Walt Disney Co. (NYSE:DIS) is arguably the world's most powerful and best-known media and entertainment company. Not only does it own the famous theme parks and movie studios, but it also counts several subsidiaries under its auspices including ABC, ESPN, Pixar, Marvel, and Touchstone Pictures. 

That combination of properties has delivered blockbuster gains for investors in recent years as the stock has appreciated more than 500% since the Great Recession. Investors have benefited from both earnings appreciation and multiple expansion as the stock has risen at nearly double the pace of earnings over the last five years, following a general trend in the market.

DIS Chart

Disney Price vs. EPS, data by YCharts.

Still, for earnings per share to more than double in five years is no small feat for a company of Disney's size. Despite its bulletproof brand and rocket-like growth in recent years, Disney is facing a new kind of risk that could undermine the company's profit machine and put negative pressure on earnings. 

About half of Disney's $13 billion in operating income comes from its cable networks, and the segment is by far the company's most profitable on a margin basis, delivering a whopping 43% operating margin last year. 

The crown jewel in Disney's cable empire is ESPN. ESPN is by far the most popular network on cable, and it has spawned a family of channels that have become synonymous with sports entertainment. While Disney does not break out ESPN's results, the network brings in more than four times the affiliate fees of any other network, charging an average of $6.55 per subscriber per month to carry its programming.

Disney's next best network was the Disney Channel, which charges $1.21 in affiliate fees. ESPN2 is third at $0.74. That means a vast majority of Disney's cable profit comes from ESPN, and the sports brand may therefore be responsible for nearly half of the parent company's earnings.

Trouble in paradise
Part of the reason why ESPN has become so valuable to both Disney and cable providers is because live programming such as sports is one of the few areas of television protected from streaming services like Netflix. It is also less susceptible to DVR viewing, which viewers can use to skip ads, so ESPN can command a higher ad rate.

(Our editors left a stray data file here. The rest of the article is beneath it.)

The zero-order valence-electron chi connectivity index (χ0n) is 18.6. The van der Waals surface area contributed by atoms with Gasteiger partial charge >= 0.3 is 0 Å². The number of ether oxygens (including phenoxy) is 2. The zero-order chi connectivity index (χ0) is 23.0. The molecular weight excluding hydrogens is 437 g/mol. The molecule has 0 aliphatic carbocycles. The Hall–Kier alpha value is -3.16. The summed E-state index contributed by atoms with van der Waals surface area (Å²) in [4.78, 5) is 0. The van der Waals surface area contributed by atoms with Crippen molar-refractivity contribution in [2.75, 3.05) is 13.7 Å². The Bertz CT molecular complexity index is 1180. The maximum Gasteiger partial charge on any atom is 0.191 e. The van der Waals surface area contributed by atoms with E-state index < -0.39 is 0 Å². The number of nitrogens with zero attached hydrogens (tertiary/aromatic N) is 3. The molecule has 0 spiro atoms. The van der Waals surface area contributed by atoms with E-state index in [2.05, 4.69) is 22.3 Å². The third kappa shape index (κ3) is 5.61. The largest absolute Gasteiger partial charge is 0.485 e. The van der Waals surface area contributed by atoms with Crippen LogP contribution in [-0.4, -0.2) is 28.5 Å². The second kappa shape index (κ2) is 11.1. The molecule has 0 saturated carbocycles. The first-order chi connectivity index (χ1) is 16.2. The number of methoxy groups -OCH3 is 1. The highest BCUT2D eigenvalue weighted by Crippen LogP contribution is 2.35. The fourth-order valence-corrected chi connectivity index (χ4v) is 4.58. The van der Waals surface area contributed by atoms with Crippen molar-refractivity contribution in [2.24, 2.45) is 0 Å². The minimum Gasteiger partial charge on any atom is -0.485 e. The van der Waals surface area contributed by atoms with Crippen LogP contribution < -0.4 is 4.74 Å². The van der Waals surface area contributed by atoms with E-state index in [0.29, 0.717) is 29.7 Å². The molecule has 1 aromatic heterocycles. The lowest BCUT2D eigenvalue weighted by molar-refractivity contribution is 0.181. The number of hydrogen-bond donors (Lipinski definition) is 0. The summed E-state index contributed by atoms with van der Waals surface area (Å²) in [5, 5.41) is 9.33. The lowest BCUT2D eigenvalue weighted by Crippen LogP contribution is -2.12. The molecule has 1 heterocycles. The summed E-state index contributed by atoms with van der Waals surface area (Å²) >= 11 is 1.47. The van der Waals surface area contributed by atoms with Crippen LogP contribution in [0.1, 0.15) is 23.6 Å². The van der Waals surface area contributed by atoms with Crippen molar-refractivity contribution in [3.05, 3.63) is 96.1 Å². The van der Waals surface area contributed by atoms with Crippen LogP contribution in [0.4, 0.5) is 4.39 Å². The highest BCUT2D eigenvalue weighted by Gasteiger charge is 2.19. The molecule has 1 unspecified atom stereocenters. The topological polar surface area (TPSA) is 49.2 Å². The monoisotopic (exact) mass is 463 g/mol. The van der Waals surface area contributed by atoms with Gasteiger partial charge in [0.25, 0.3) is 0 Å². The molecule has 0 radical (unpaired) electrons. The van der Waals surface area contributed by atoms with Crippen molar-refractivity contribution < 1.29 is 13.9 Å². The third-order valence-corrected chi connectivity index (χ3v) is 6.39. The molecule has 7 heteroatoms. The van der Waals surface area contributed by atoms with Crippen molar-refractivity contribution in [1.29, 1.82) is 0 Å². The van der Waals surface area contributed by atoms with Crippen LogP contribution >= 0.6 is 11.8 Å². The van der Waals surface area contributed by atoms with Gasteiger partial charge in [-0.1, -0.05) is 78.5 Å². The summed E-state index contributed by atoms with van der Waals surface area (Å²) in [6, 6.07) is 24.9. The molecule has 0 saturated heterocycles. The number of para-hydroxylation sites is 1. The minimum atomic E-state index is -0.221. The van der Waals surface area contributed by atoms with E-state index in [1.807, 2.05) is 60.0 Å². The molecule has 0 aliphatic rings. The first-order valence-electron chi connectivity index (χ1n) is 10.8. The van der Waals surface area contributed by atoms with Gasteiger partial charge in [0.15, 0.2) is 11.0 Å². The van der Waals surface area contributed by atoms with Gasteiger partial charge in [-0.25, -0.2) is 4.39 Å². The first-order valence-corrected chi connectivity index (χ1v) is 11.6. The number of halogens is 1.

However, pay TV subscriptions have peaked as cord-cutting is becoming more popular, and that's creating a challenge for ESPN. Disney's cable profit peaked over a year ago in March 2014 at $6.6 billion on a trailing-12-month basis, falling to $6.3 billion a year later. 

That decline can be attributed to ESPN losing 3.2 million subscribers over the past year as people have dropped or trimmed cable packages, as well as to the ballooning prices for the rights to broadcast live sports as competitors like Fox Sports and Comcast have entered the market.  

This means ESPN's costs are growing while its subscriber base is declining, a troubling proposition for its future.

What the future holds
ESPN's carriage fees are expected to continue their exceptional growth, hitting as much as $8.37 monthly per subscriber by 2018, according to media research firm SNL Kagan. But advertisers care about viewers. And if audiences are declining, ESPN's profit is likely to continue to slip. Meanwhile, any aspirations to strike out on its own like HBO Now are limited by agreements that would allow cable providers to remove ESPN from their most popular packages and only offer it a la carte.

The network has benefited from a fortuitous moment in media consumption as viewers move from cable and satellite service to streaming options, but that bonanza is coming to an end.

For Disney investors, that also means that the stock's fairytale journey may soon meet its fate.  

Jeremy Bowman owns shares of Netflix. The Motley Fool both recommends and owns shares of Netflix and Walt Disney. Try any of our Foolish newsletter services free for 30 days. We Fools may not all hold the same opinions, but we all believe that considering a diverse range of insights makes us better investors. The Motley Fool has a disclosure policy.